Rotation of the screw 70, as caused by the tool, is accomplished by whatever type of screwdriver or Allen-head or other nature of wrench appropriately mates with the locking screw 70's head 72, shown in FIG. 3 merely as a conventional transverse slot.
By the rotation of locking screw 70 to force it inwardly, the threads of the ledge-hole 28 force the inner or free end 74 of the locking screw 70 to bear tightly against the outwardly facing wall 60 of the hanger body 16, securely locking the ledge member 18 with whatever horizontal adjustment is desired with respect to the hanger 16.
Great precision of location of ledge 18 and its hole 28 is very advantageous; for the ledge 18's hole-providing component body 34 is desirably very small, for its very presence has to be accommodated by knocked-off corners of the slabs 12 adjacent that slab-support location.
If the ledge 18 is not fixed horizontally so as to be precisely aligned with the vertical alignment of the upper slabs, the knocked-off corners of the slabs cannot accommodate the slabs to be precisely vertically aligned with respect to the upper slabs, unless the slabs would have a knocked off corner of greater size, but that would require an unduly large size of rosette 24 for concealing the holding components of the installations.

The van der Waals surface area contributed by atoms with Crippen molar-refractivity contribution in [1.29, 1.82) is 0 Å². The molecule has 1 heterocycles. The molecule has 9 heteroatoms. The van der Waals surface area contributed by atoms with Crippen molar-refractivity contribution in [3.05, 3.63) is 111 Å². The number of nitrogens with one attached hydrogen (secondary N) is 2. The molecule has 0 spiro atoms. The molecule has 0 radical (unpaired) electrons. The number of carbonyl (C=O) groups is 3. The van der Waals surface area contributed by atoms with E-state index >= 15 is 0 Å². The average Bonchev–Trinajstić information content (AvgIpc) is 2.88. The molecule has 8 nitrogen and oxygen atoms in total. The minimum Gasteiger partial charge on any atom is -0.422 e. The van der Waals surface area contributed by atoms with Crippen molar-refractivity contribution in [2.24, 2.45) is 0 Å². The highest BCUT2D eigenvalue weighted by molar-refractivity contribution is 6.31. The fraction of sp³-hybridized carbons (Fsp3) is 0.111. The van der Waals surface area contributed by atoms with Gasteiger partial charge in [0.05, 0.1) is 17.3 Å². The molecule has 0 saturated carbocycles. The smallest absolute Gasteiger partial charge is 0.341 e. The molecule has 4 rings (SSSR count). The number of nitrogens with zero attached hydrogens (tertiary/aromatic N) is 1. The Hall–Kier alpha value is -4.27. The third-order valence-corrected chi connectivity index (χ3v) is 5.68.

Great precision of vertical and horizontal lines of the slab edges is generally considered a requirement for maximum attractiveness of the slab wall.
The support ledges have been "adjustable", at least since the Sinner patent of 1958; but not as provided by the present invention. Even as late as the 1984 Roberts U.S. Pat. No. 4,484,422, the ledge body had a press fit in its carrier slot.
Present adjustability requires hitting the ledge-end with a hammer, which cause problems:
a. Hard to get the ledge body 18 to move, especially to the precise distance required for the knocked off corners of the slab to accommodate the slab over the threaded body 34 which holds the rosette.
b. High precision is required, because the knocked off corners of the slab are desirably only very small, to accommodate their concealment by a small size rosette.
c. The hitting of the ledge sometimes would cause the ledge to travel too far, and the problem then is increased by the requirement to hit the ledge in the opposite direction.
d. The hitting has to be so hard that the relatively soft-metal ledge gets peened over, extending upwardly; and even a small amount of upward extension causes the slab to be cocked by the non-horizontal nature of the ledge 36 upon which the slab rests.